The generosity of the donor made possible the defining features of the playground – the aesthetic elements that lend the playground much of its idiosyncratic character.
During the artist-selection process, we worked with a Boston-area organization called Urban Arts, which maintains a registry of slide photographs of works from a variety of artists. Before we began, we identified the various media we wanted to see and, in all, reviewed about 100 artists’ works before selecting ten finalists for meetings with us and various city officials.
As it would turn out, the painted iron fencing and gateway were designed in-house by our staff. Beyond that, however, a stellar trio of artists were brought into the project: Scattered all around the space are bronze frogs created by local sculptor David Phillips along with beautiful tile mosaics by artist Lilli Ann Rosenberg. There are also three froggishly illustrated panels mounted on the fences that resulted from the collaboration of artist Mark Cooper and children at Citizens Elementary School in Dorchester, Mass.
|The playground’s benefactor enabled us to commission several artistic touches for the playground that would probably not have been possible without so substantial a gift. The mosaic medallion beautifully reinforces the park’s aquatic themes, while the dancing bronze frogs appear as smaller reflections of the character frogs set around the space.|
The frog sculptures display a range of personalities: A fisherman frog and a thinker frog sit just outside the playground near the Frog Pond, for example, and you’ll see a snorkeling frog, a lifeguard frog and a sunbathing frog in the waterfeature area. There’s also a gatekeeper frog who keeps watch atop the gateway arch.
The artist has been quoted as saying that each frog displays a certain “comic sophistication,” but whatever it may be, the frogs have been a smash hit with children and already show the special patina that could only come with kids’ climbing all over them.
Phillips was also responsible for a series of bronze lily pads mounted in the decking in the fountain area, while the ceramic-tile mosaics by Lilli Ann Rosenberg feature colorful images of tadpoles, frogs, plants and insects that might easily be associated with a pond environment.
In addition to the artworks, we carefully reviewed and selected the play structures and resilient rubber flooring system for the play space. GameTime of Fort Payne, Ala., provided the play structures. We felt comfortable with their ability to design, fabricate and install a large, interactive play structure for kids in the 5-to-12-year-old range. The play surface was provided by Amityville, N.Y.-based Child Safe Products, which proved to be similarly responsive and helpful. Both companies made key contributions related to safety and aesthetics.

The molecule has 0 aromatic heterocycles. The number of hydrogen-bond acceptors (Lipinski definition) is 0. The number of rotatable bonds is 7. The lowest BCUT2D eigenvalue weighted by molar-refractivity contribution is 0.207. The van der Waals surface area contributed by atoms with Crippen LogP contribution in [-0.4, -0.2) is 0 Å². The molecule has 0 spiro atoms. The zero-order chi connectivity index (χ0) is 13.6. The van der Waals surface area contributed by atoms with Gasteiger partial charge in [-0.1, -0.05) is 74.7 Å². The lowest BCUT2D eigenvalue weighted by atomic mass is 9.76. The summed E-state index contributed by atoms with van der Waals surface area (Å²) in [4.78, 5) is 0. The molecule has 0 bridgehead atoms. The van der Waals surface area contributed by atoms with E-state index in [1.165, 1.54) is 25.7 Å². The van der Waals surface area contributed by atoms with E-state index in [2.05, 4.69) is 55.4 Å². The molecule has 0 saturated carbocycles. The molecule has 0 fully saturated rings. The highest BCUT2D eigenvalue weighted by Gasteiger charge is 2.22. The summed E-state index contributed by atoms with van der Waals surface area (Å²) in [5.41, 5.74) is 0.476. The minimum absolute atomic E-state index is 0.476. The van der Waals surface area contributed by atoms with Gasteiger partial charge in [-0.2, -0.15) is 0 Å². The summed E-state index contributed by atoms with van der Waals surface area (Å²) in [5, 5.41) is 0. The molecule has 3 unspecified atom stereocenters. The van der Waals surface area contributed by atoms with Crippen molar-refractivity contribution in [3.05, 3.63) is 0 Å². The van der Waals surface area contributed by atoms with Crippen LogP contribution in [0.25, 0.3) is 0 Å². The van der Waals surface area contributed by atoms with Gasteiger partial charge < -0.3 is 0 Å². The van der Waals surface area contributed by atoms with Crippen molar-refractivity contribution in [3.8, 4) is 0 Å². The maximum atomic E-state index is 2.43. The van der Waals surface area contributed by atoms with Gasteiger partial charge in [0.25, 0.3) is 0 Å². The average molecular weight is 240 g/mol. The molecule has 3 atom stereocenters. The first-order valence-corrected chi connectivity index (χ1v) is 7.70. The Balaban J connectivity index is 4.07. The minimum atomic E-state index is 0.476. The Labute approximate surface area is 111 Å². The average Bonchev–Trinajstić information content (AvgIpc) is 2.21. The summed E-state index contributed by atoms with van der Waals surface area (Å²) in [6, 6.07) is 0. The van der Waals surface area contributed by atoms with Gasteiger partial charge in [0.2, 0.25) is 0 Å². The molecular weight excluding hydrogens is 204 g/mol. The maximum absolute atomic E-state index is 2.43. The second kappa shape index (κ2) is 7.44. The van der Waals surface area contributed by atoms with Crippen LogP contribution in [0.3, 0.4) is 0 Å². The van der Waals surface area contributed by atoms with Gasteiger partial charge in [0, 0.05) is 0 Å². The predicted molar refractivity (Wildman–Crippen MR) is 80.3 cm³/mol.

AND THERE’S WATER!
In keeping with the Frog Pond and the space’s generally amphibious theming, water is a key feature in the Tadpole Playground. But the waterfeatures have deliberately been kept small, a design decision that stemmed mainly from the fact that we wanted them to be fully accessible to the smallest of the park’s users.
|The modest waterfeatures and deck sprays in the playground area are meant to delight the smaller users of the playground – and to be tame enough that older children will be diverted to the more active jets found in the Frog Pond nearby.|
As a result, the water flows are quite small and understated. The skin-diver frog, for instance, shoots a stream of water out of his snorkel, while the sunbathing frog spits water from his mouth. There’s also a small, interactive deck-level sprayer controlled by a push-button valve mounted nearby: It covers just 385 square feet, but it’s become a beehive of activity during the summer months. Again, the water flow is low here – so low, in fact, that city codes allow us to use city water and existing water pressure to drive the fountains.
One of the improvements we made in the Tadpole Playground involved evening out the grade of the 5,800-square-foot space. The original playground was draped over a gentle slope in Boston Common and had several curbs and elevation changes that rendered it inaccessible and even somewhat hazardous to small children.
We also created a visual link between the playground and the Frog Pond, setting up granite cobbles in a curvilinear running bond that mimics a stream flowing from the playground and ending where the thinker and fisherman frogs sit along the pond’s edge.
— L.W. & J.C.
There’s no recirculation system or filtration of any kind: Water flows into the fountain through a control box that contains back-flow controls, then on to the fountain nozzles. There’s a circular drain at the center of the exposed-aggregate decking, and the fountain’s water simply flows away.
These modest waterfeatures and their low flow rates contrast dramatically with the large vertical spray at the center of the Frog Pond, where the jets can reach 85 feet into the air if so desired. The contrast has a purpose: The big spray draws off larger kids and playful adults who want to cool off, but it’s not so attractive to smaller kids. In other words, while the waterfeatures of the Tadpole Playground are modest, they are deliberately so to enable younger kids to get in on the “action.”
The results have all been positive. Most days, and even when the weather’s cool, scores of children are seen taking advantage of the space and happily interacting with the permanent amphibious bronzes and other elements. As Bostonians ourselves, we’re thrilled that the playground meets an important need of the city’s children while staying true to the historic setting of Boston Common.
John Copley is founder and owner of Copley Wolff Design Group,a landscape architecture firm in Boston. With extensive experience in site planning, design and implementation of projects throughout New England, he has been responsible for a wide variety of award-winning spaces, including streetscapes and urban design projects noted for a special sensitivity to design and detailing consistent with historical contexts. He is actively involved in all phases of the business, from office management and community involvement to project management, design and construction. Lynn Wolff has more than 20 years’experience in planning and designing for public and private clients and is a registered landscape architect in Massachusetts and New York. Her speciality is complex urban projects requiring expertise in management for multi-disciplinary project teams, multiple clients and extensive cultural, historical, public-art and public-participation components. She often collaborates with outside design professionals, artists,government agencies and non-profit neighborhood groups to design public spaces that successfully reflect the diversity and cultural richness of their surroundings.